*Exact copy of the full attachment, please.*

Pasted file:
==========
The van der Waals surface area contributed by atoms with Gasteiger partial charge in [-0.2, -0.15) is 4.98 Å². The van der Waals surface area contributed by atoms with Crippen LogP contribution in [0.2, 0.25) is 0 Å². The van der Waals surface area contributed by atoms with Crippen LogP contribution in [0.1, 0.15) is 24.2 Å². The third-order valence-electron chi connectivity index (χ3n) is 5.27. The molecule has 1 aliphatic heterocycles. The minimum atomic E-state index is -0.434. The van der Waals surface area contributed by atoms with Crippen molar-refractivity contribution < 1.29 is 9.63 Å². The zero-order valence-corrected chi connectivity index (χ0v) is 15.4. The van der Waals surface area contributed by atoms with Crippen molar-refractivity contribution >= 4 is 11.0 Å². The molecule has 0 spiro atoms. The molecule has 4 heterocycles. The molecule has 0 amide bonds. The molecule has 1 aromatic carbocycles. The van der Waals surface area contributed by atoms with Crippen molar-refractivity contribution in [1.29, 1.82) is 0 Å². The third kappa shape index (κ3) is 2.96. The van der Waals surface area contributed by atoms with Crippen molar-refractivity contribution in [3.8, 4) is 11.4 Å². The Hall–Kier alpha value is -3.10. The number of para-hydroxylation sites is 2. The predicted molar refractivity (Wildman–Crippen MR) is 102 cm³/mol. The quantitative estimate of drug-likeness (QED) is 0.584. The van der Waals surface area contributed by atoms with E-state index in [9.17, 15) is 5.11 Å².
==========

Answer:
The van der Waals surface area contributed by atoms with Gasteiger partial charge in [-0.2, -0.15) is 4.98 Å². The van der Waals surface area contributed by atoms with Crippen LogP contribution in [0.2, 0.25) is 0 Å². The van der Waals surface area contributed by atoms with Crippen LogP contribution in [0.1, 0.15) is 24.2 Å². The third-order valence-electron chi connectivity index (χ3n) is 5.27. The molecule has 1 aliphatic heterocycles. The minimum atomic E-state index is -0.434. The van der Waals surface area contributed by atoms with Crippen molar-refractivity contribution < 1.29 is 9.63 Å². The zero-order valence-corrected chi connectivity index (χ0v) is 15.4. The van der Waals surface area contributed by atoms with Crippen molar-refractivity contribution >= 4 is 11.0 Å². The molecule has 0 spiro atoms. The molecule has 4 heterocycles. The molecule has 0 amide bonds. The molecule has 1 aromatic carbocycles. The van der Waals surface area contributed by atoms with Crippen molar-refractivity contribution in [1.29, 1.82) is 0 Å². The third kappa shape index (κ3) is 2.96. The van der Waals surface area contributed by atoms with Crippen molar-refractivity contribution in [3.8, 4) is 11.4 Å². The Hall–Kier alpha value is -3.10. The number of para-hydroxylation sites is 2. The predicted molar refractivity (Wildman–Crippen MR) is 102 cm³/mol. The quantitative estimate of drug-likeness (QED) is 0.584. The van der Waals surface area contributed by atoms with E-state index in [9.17, 15) is 5.11 Å².